By now you’ve probably heard of Kim Davis, the county clerk from Kentucky who was sent to jail for not issuing marriage licenses to same-sex couples. And, by now, you, like most Americans, are a little confused about the case. On the one hand, it feels an awful lot like a religious bigot defying justice and acting the martyr. And, on the other hand, it feels an awful lot like political correctness run amok in the life of an otherwise innocent person. I can tell you that it’s probably more the latter than the former but this case is a good example of the legal conflicts to come as America scrambles for cultural equilibrium.
I listened to George Stephanopoulos reveal his worldview as he tested the worldview of presidential candidate Mike Huckabee. Huckabee explained his outrage over Kim Davis’s imprisonment. Stephanopoulos countered with the old standby for all gay activists – the Loving decision that allowed interracial couples to marry. Should a county clerk been able to deny marriage licenses to interracial couples, he asked Huckabee. Huckabee said the circumstances aren’t the same and began to move on. Stephanopoulos, who is sure that circumstances are exactly the same, wouldn’t let it go. Huckabee repeated himself – the circumstances aren’t the same. He said, one case had to do with racism, this case has to do with federalism and the separation of powers.
I could tell his answer threw Stephanopoulos. Huckabee was saying that even the United States Supreme Court is prohibited from making laws. Under the U.S. Constitution, legislatures make laws. The Supreme Court simply rules on the constitutionality of the law made and the ruling alone is not the law. Kim Davis, he argued, is simply following both state law and the U.S. Constitution – Kentucky law reads that marriage is between a man and a woman and Kentucky, not the Supreme Court, has the right to regulate marriage for the state.
What Huckabee is really arguing is that the Court decision finding gay marriage a fundamental constitutional right was fundamentally wrong – like the Dred Scott decision was wrong holding that black people were not fully human beings under the law. Hence, the wisdom of the separation of powers. President Lincoln threw the Dred Scott decision in the trashcan and, ultimately, led a war in defiance of the Court’s opinion, the “law of the land.”
And that’s a good point so often overlooked in the politics of equality – if you have to change the definition of something to achieve equality, the result is not equal. All men are created equal – we know what a human being is; we don’t have to change the definition of a human being to achieve this equality. Likewise, all marriages are created equal, which is why a white man and black woman in 1960s Virginia should be allowed to marry. But to grant gays the right to marry required a redefinition of marriage. The Loving case did not redefine marriage – after the Loving case was decided, marriage was still and only between a man and woman.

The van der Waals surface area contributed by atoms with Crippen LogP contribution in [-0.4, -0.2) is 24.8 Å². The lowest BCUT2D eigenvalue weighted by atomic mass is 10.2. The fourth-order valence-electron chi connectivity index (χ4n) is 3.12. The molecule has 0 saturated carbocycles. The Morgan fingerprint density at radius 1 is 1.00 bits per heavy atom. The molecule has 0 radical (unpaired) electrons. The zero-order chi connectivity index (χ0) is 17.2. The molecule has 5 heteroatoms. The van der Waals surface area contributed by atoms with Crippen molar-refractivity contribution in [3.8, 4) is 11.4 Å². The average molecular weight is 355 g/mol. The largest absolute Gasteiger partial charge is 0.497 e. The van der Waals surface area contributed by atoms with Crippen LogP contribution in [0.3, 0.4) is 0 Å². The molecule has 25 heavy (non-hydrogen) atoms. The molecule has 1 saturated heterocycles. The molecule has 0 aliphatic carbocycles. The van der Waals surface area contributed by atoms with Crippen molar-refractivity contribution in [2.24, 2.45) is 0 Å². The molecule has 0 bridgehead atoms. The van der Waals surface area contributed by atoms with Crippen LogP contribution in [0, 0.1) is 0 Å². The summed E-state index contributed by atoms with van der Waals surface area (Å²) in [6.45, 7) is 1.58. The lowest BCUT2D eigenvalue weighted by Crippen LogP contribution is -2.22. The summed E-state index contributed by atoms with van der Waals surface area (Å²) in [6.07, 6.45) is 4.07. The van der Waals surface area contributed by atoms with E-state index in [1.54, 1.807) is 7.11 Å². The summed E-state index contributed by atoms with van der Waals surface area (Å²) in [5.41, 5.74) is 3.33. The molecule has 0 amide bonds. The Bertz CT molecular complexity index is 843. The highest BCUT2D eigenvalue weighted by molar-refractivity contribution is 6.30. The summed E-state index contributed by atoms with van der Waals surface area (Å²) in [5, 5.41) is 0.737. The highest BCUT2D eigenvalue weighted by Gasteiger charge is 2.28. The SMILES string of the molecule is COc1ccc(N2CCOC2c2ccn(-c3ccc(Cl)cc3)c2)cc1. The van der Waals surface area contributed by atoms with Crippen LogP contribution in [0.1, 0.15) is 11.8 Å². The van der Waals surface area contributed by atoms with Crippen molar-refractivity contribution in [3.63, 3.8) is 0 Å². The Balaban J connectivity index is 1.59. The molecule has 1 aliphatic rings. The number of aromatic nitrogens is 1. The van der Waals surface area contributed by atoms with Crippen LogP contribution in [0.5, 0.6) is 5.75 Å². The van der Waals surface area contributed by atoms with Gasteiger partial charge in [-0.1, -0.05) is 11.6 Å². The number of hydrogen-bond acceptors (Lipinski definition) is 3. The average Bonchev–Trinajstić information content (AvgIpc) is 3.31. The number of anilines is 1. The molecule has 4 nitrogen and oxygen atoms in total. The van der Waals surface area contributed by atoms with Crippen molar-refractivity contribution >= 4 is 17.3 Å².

Nevertheless, the progressive narrative of equality persists. A senior editor at the libertarian Reason magazine criticizes Senator Rand Paul for siding with Kim Davis. The editor writes, “Paul is dangerously blurring [the difference between state action and private action] by suggesting that Davis has a First Amendment right to violate the 14th Amendment.” But the editor is wrong. Davis does not have her First Amendment rights at the expense of the Fourteenth Amendment.
The legal reality is that Kim Davis does have a religious freedom right to not issue same-sex marriage licenses. States that understand federalism and the separation of powers, such as Utah, were forward thinking and provided legal alternatives to accommodate the deeply held religious opinions of county clerks who choose not to issue those licenses – they simply step aside and let another clerk do that. Both the First and Fourteenth Amendments remain unscathed. Kentucky would have resolved it similarly, if it weren’t for an errant and overzealous federal judge.
The delicious irony in all of this debate over Kim Davis is that it puts her egalitarian opponents on the side of the awful Dred Scott decision. Many people, like the libertarian editor, dismiss Davis by arguing that she should resign her elected government position if she doesn’t like the law – which is a lot like saying back in the Dred Scott era, you know, elected officials for the entire northern half of the United States should just resign their positions and turn government over to their opponents who agreed with the Court’s Dred Scott decision.
If you can imagine what that America would have been like, you’ll catch a glimpse of the America to come.